Dawn Stevens, Comtech Services, Inc.

In February 2017, Comtech and DCL conducted the fifth annual publishing trends survey, which examines the content types, development tools, output formats, and delivery mechanisms in use today to see how the industry is changing and to anticipate additional changes over the next few years. This article summarizes the 2017 survey results, and looks at how responses have changed over the years the survey has been conducted.


In the five years of the survey, almost 1900 people have responded, with an average of 375 people per year. These people come primarily from what could be considered the traditional roles of information development, including

  • Writers (53 percent)
  • Managers (38 percent)
  • Information architects (35 percent)
  • Content strategists (27 percent)
  • Editors (23 percent)
  • Publishers (13 percent)

Overall, the reported role percentages total more 200 percent, leading to the conclusion that most people hold at least two roles within their organization. Trends data is somewhat skewed to the practices of “technological” companies, specifically software companies. Almost 60 percent of respondents indicated they worked for a “technological” company, largely those related to software, hardware, semiconductor, and telecommunications, with more than 44 percent specifically indicating a software company. A much smaller secondary market identified itself as Industrial, such as automotive, aerospace, and manufacturing.

Types of Content

The types of content being created has been relatively unchanged over the last five years. The larger percentages seem to represent the core of technical communication’s existence—user manuals, release notes, and help systems—and the percentage of individuals creating these types of content have consistently fallen within a few percentage points of that shown on this year’s graph (Figure 1).

Figure 1: Types of Content

In 2016, knowledge base articles was added as an option, and it also has remained consistent in its two years on the survey. This year, social media content and marketing materials have been added due to increasing reports of information development teams doing this type of work. The survey shows these types of content are less common, perhaps because they are relatively new areas to the traditional technical writing teams. It will be interesting to see if these areas grow over the next several years.


To create content, the majority of people indicated they are using XML authoring tools and/or Microsoft Word (Figure 2).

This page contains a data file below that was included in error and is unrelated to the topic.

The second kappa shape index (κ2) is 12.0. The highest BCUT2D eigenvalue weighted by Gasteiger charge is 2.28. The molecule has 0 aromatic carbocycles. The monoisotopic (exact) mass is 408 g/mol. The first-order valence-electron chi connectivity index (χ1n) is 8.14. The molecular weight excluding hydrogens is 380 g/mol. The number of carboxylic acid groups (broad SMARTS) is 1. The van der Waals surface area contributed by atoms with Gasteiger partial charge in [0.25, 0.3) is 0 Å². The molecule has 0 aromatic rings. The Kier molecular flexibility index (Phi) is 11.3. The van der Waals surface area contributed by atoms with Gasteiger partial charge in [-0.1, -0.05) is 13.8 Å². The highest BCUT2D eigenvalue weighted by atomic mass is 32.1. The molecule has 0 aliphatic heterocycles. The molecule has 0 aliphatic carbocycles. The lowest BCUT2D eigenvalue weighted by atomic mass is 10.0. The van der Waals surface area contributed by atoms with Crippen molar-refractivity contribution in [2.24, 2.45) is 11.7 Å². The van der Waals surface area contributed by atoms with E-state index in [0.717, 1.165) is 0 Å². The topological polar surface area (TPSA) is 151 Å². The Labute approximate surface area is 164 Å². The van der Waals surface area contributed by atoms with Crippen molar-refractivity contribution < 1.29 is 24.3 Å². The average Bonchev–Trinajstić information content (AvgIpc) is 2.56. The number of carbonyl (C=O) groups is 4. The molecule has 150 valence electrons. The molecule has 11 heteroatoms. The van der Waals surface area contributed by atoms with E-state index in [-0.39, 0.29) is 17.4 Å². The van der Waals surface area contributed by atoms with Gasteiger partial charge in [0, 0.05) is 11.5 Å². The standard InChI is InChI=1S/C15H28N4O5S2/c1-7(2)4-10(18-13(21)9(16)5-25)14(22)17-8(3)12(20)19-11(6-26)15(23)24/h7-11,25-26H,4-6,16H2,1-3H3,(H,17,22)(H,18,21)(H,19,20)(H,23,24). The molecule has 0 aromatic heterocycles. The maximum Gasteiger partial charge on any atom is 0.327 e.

Figure 2: Development Tools

The percentages shown in Figure 2 represent a composite score of any tools that might be in use, without any indication of whether the tool is the primary development tool, a secondary tool, or even a tool used only to maintain a small amount of legacy content.

Separating out the Primary tool use gives a clearer picture of the trend in this area (Figure 3). Thirty-eight percent indicate they are primarily using XML authoring tools, such as oXygen, XmetaL, and Arbortext. Although participants haven’t completely abandoned other tools, it is three times more likely that they are using an XML authoring tool over any other tool.

Figure 3: Primary Tool Use

In addition, the data shows that users who are using an XML editor are almost certainly using it as their primary tool (Figure 4); the same is true for Madcap Flare. However, all other tools in the survey, including Microsoft Word, are more likely to be used as a secondary tool, and in some cases, such as Markdown, as a tertiary tool.

Figure 4: Use of Specific Tools as Primary, Secondary, or Tertiary

With 67 percent of respondents using XML authoring tools in some capacity, teams are likely handling many more files than they used to and it is no surprise that a majority of people are therefore using a CCMS or CMS systems (Figure 5). However, it is somewhat surprising to find that the percentage of people using a CCMS is only about half that using an XML authoring tool. A question that might be useful to add in the future is a measure of the number of topics being managed. Most experts will recommend a CCMS when managing tens of thousands of topics simply to handle things like link management. The survey currently has no measure to determine if people are managing this volume outside of a CCMS or if the majority of people are dealing with a smaller set of topics.

Figure 5: Content Management Approach

Content Formats

Although it is not surprising that the core types of content being developed remains unchanged, certainly respondents over the years have anticipated changes in the formats in which that content is published. Figure 6 compares the expectations for the early years of the survey. Respondents have consistently expected print formats to lower over time, while anticipating an increase in more “modern” approaches such as video, mobile apps, ebooks, and social media. In fact, in 2013 and 2014, respondents actually expected print to fall below mobile apps and ebook formats.

Figure 6: Expected Content Formats

It is also interesting to look at the tremendous expectations for growth in both video and social content. Year after year, respondents have consistently anticipated a dramatic increase in these content formats when asked what formats they anticipated to be using in three years. However, looking at the actual reported formats for 2017, four years after these 3-year predictions, actuals are nowhere near the expectations (Figure 7). Video and social media are meeting 2013 expectations, while mobile apps and ebooks are not anywhere close to expectations.